I had instructed him to fill the bottom and sides of each hole with gravel which apparently he only did when it suited him or when I was looking. The next weekend he took off to go out of town and get more of his kids who were subsequently parked in the backyard while he continued working on this shed. There were so many nails and 2” staples dropped around I was afraid that they would step on one and get infected. (I picked up more than 2 lbs last night with a magnet and there are still more to get.)

After he started working for me he announced that he had no truck as it was layed up with a broken rear end and he rented a sub compact so could not get his tools to the job site. Again, I pressed my vehicle into service and dragged his compressor hoses and nail guns to the job where he promptly informed me that he had no nails.
I was soon to find out that he also had no ladder, no scaffold, no shovels, no prybars, no nothing. Just and old compressor and some old nail guns. (not exactly as he described himself to me at the outset) Off to the Home Depot for nails and despite my asking, he told me that the nails I got were the wrong ones. Back I go again.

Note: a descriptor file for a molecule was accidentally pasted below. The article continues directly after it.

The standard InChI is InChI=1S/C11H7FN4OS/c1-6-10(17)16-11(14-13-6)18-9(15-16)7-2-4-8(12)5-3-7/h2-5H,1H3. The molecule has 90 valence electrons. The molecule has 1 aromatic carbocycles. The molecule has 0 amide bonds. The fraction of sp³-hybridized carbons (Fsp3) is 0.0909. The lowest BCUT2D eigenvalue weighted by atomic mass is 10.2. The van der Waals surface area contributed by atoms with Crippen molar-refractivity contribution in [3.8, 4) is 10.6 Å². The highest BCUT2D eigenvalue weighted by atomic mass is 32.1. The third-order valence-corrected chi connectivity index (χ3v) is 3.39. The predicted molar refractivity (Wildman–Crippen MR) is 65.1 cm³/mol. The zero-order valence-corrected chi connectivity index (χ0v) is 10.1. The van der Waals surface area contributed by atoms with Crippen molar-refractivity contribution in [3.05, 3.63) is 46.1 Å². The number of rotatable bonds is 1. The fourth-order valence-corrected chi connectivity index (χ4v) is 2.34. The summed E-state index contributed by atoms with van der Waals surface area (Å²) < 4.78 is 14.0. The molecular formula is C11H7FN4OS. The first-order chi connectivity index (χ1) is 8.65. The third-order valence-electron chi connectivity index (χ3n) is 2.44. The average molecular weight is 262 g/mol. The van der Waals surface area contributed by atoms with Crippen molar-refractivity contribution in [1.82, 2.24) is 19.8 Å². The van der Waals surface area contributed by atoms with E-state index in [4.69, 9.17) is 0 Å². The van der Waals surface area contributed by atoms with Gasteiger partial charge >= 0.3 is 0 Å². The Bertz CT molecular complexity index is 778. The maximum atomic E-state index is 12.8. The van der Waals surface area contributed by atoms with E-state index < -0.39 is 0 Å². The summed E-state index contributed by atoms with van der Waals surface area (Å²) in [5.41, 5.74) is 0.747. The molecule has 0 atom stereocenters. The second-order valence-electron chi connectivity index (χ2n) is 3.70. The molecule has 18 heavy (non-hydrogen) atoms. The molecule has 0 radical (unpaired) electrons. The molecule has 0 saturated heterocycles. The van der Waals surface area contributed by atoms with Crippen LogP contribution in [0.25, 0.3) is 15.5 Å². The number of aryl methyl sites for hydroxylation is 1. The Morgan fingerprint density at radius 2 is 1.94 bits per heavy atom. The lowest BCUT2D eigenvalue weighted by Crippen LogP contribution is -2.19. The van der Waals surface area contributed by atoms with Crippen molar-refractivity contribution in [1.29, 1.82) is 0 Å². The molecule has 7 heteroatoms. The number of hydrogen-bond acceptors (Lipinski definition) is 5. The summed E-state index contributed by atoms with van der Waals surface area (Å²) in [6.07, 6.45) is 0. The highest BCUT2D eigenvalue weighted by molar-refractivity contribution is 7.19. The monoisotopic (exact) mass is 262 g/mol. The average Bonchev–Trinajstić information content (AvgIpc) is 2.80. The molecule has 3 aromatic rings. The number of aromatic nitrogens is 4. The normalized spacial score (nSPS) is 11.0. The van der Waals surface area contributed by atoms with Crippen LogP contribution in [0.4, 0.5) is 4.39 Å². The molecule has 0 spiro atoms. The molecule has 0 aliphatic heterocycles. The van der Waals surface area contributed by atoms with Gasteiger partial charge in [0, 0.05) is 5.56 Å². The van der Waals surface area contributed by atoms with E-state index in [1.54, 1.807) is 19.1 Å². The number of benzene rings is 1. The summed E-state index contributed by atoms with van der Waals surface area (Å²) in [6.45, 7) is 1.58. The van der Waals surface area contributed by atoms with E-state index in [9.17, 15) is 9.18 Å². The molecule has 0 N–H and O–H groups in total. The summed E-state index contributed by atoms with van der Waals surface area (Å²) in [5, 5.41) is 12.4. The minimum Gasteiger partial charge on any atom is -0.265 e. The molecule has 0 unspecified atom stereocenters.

This crap continued throughout the job with him making last minute demands on my services having just ordered him supplies within hours.
There is a huge pile of plywood – now scrap where he didn’t bother to fit any off cuts anywhere but just grabbed a new sheet. I ordered 6 sheets extra for the inside and they are all used plus! What a mess to deal with as well.
He took on a couple of additional jobs during the build and as such was absent for periods of 2-3 days preventing me from moving forward and or bringing more supplies to the site or getting my sub trades in to finish wiring and gas fitting.
He voluntered to set the two windows and hang the door then when the time came he quickly showed me that he had no clue and didn’t even have a screwdriver on the site. I noticed them that he cut the opening for the door 2” too high as he didn’t bother to measure the door and casing which were sitting in the garage the whole time.
I told him to leave it and I would hang it for fear of more “donkey kongs” on the door or frame.
The window are nailed on but not without a great slurp of soda pop splashed down the front of one.

I hired him on May 28 and paid him out on June 18 for a 3-5 day job.
It June 20th today and when I left for work his tools were still scattered around the yard in my shed and in the tool shed. I have no idea where he is now???
I was glad to see him go.

-- A mind, like a home, is furnished by its owner

20 comments so far

View WayneC's profile


13753 posts in 4062 days

#1 posted 06-20-2008 07:33 PM

Ouch. Glad you will have your shop to yourself.

-- We must guard our enthusiasm as we would our life - James Krenov